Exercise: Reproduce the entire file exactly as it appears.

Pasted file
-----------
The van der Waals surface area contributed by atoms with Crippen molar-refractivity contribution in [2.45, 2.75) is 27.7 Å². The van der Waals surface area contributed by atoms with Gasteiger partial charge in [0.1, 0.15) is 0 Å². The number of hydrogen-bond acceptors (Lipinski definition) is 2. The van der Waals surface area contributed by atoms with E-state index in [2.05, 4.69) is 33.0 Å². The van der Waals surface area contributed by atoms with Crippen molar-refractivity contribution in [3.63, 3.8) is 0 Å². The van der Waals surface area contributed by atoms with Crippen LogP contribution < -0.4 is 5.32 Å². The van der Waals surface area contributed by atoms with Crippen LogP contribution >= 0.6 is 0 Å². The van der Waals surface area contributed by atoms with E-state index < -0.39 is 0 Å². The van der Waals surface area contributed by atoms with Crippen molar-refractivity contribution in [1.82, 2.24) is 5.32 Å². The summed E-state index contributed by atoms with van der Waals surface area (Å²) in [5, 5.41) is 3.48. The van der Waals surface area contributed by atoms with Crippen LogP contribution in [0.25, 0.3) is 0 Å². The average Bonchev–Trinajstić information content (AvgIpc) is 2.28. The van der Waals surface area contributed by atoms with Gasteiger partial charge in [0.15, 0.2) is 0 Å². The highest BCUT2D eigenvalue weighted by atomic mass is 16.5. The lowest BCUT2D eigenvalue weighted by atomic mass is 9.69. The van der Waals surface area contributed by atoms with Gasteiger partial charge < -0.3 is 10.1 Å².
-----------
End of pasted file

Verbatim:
The van der Waals surface area contributed by atoms with Crippen molar-refractivity contribution in [2.45, 2.75) is 27.7 Å². The van der Waals surface area contributed by atoms with Gasteiger partial charge in [0.1, 0.15) is 0 Å². The number of hydrogen-bond acceptors (Lipinski definition) is 2. The van der Waals surface area contributed by atoms with E-state index in [2.05, 4.69) is 33.0 Å². The van der Waals surface area contributed by atoms with Crippen molar-refractivity contribution in [3.63, 3.8) is 0 Å². The van der Waals surface area contributed by atoms with Crippen LogP contribution < -0.4 is 5.32 Å². The van der Waals surface area contributed by atoms with Crippen LogP contribution >= 0.6 is 0 Å². The van der Waals surface area contributed by atoms with E-state index < -0.39 is 0 Å². The van der Waals surface area contributed by atoms with Crippen molar-refractivity contribution in [1.82, 2.24) is 5.32 Å². The summed E-state index contributed by atoms with van der Waals surface area (Å²) in [5, 5.41) is 3.48. The van der Waals surface area contributed by atoms with Crippen LogP contribution in [0.25, 0.3) is 0 Å². The average Bonchev–Trinajstić information content (AvgIpc) is 2.28. The van der Waals surface area contributed by atoms with Gasteiger partial charge in [0.15, 0.2) is 0 Å². The highest BCUT2D eigenvalue weighted by atomic mass is 16.5. The lowest BCUT2D eigenvalue weighted by atomic mass is 9.69. The van der Waals surface area contributed by atoms with Gasteiger partial charge < -0.3 is 10.1 Å².